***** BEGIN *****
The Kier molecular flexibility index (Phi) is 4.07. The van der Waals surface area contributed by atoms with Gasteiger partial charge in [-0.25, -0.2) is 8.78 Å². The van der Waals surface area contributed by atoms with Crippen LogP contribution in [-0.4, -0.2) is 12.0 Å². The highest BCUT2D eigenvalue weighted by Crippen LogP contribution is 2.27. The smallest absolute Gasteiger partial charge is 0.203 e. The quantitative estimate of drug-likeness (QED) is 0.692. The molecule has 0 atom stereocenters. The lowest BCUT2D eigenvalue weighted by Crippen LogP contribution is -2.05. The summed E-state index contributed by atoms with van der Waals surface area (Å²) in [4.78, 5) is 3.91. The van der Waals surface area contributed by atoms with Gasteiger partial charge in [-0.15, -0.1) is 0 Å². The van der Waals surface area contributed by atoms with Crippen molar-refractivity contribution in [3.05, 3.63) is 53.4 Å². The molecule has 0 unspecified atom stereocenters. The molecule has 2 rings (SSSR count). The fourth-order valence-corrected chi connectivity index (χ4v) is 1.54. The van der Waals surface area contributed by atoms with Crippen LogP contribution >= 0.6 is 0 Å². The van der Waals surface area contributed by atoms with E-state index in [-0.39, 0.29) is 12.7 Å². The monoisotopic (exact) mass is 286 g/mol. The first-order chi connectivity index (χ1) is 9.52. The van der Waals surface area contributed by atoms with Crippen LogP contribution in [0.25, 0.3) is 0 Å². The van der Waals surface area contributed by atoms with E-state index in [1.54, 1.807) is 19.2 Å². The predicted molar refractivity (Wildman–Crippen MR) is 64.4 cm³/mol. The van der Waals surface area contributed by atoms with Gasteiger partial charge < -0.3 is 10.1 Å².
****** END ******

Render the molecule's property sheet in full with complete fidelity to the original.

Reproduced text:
The Kier molecular flexibility index (Phi) is 4.07. The van der Waals surface area contributed by atoms with Gasteiger partial charge in [-0.25, -0.2) is 8.78 Å². The van der Waals surface area contributed by atoms with Crippen LogP contribution in [-0.4, -0.2) is 12.0 Å². The highest BCUT2D eigenvalue weighted by Crippen LogP contribution is 2.27. The smallest absolute Gasteiger partial charge is 0.203 e. The quantitative estimate of drug-likeness (QED) is 0.692. The molecule has 0 atom stereocenters. The lowest BCUT2D eigenvalue weighted by Crippen LogP contribution is -2.05. The summed E-state index contributed by atoms with van der Waals surface area (Å²) in [4.78, 5) is 3.91. The van der Waals surface area contributed by atoms with Gasteiger partial charge in [-0.15, -0.1) is 0 Å². The van der Waals surface area contributed by atoms with Crippen molar-refractivity contribution in [3.05, 3.63) is 53.4 Å². The molecule has 0 unspecified atom stereocenters. The molecule has 2 rings (SSSR count). The fourth-order valence-corrected chi connectivity index (χ4v) is 1.54. The van der Waals surface area contributed by atoms with Crippen LogP contribution >= 0.6 is 0 Å². The van der Waals surface area contributed by atoms with E-state index in [-0.39, 0.29) is 12.7 Å². The monoisotopic (exact) mass is 286 g/mol. The first-order chi connectivity index (χ1) is 9.52. The van der Waals surface area contributed by atoms with Crippen LogP contribution in [0.25, 0.3) is 0 Å². The van der Waals surface area contributed by atoms with E-state index in [1.54, 1.807) is 19.2 Å². The predicted molar refractivity (Wildman–Crippen MR) is 64.4 cm³/mol. The van der Waals surface area contributed by atoms with Gasteiger partial charge < -0.3 is 10.1 Å².